Mansfield News

August 18, 2014

Appraisals rebound after slow years

Seven percent increase shows Mansfield is desirable, professor says.

Greg Ajemian is prepared for a higher tax bill.

Although Mansfield’s tax rate is lower than it was in the early 1990s, the city has balanced its budget year to year on the back of its rising property values. Those values are up 7 percent over last year, among the heftiest increases in Tarrant County.

It matches the increase in Ajemian’s home valuation and others in his Heritage Estates neighborhood, where the average home value – about $180,000 – also is close to the citywide average.

But while some of his neighbors are protesting their assessed valuations – and Ajemian says he’s sympathetic – he chooses to consider his tax increase a fair contribution to parks, street maintenance and other city services, as well as a return on his investment in his home.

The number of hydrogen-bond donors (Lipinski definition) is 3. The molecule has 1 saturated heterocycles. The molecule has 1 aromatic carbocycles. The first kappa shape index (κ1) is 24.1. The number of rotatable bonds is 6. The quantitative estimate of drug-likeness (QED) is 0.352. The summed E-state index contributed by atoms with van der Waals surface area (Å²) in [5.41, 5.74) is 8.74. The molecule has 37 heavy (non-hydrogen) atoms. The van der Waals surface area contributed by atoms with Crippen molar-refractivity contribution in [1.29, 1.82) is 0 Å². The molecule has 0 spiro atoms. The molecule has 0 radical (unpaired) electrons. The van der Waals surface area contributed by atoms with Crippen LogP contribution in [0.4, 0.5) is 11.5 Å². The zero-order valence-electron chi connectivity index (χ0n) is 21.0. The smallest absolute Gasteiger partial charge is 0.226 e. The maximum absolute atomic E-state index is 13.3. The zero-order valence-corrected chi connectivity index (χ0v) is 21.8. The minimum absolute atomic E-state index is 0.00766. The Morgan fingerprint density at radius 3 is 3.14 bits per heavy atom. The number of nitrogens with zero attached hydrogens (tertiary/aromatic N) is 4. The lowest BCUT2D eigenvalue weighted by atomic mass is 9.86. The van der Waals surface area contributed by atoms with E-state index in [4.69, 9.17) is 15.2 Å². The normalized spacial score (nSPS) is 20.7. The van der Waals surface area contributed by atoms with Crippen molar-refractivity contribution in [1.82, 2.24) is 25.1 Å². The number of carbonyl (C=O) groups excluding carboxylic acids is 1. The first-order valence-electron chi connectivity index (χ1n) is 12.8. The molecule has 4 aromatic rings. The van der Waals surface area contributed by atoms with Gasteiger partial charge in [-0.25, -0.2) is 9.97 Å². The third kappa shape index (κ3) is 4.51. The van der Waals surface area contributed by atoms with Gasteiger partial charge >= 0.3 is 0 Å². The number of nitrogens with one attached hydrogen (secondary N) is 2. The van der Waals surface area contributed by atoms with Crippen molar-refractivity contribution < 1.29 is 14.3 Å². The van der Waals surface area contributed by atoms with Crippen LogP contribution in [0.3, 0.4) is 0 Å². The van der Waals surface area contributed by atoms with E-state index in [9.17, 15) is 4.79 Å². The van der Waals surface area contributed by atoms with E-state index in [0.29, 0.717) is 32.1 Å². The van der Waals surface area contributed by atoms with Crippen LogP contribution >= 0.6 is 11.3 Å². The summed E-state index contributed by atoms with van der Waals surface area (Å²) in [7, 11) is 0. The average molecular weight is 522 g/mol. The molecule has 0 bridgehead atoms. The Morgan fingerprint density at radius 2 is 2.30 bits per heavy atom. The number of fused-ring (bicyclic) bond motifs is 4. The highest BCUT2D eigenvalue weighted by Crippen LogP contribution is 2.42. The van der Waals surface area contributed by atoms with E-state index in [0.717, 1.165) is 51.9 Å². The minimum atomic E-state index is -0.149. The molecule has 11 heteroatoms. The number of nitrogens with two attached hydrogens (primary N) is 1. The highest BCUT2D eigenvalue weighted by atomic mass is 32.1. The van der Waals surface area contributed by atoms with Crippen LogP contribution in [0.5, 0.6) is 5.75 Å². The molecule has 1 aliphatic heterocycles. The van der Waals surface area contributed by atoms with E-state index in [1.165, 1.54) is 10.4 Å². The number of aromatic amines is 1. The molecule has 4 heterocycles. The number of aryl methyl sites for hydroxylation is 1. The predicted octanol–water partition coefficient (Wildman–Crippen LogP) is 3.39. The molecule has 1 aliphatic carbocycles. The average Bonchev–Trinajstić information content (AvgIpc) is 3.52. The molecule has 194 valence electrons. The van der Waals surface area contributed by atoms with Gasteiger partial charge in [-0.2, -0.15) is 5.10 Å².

“There is a pressure on the middle class, no matter what the Fed is doing to prop up the stock market. Both parents are having to work to be able to make it,” he said. “I would rather be in a situation where I have appreciating values.”

City officials agree.

Recent growth of the property tax base has helped the city make up for budget tightening – such as freezing staff positions and vehicle purchases and putting off street improvements -- during the lean years of the economic downturn.

The preliminary 2014-15 operating budget of $44.2 million, which is 5 percent larger than the current year’s budget, includes $1.7 million for capital expenses such as new public safety vehicles and equipment, expansion of the library parking lot and preparation for the city’s 125th anniversary next year. A 3 percent merit raise for staff also is in the tentative budget, which the council is set to vote on next month.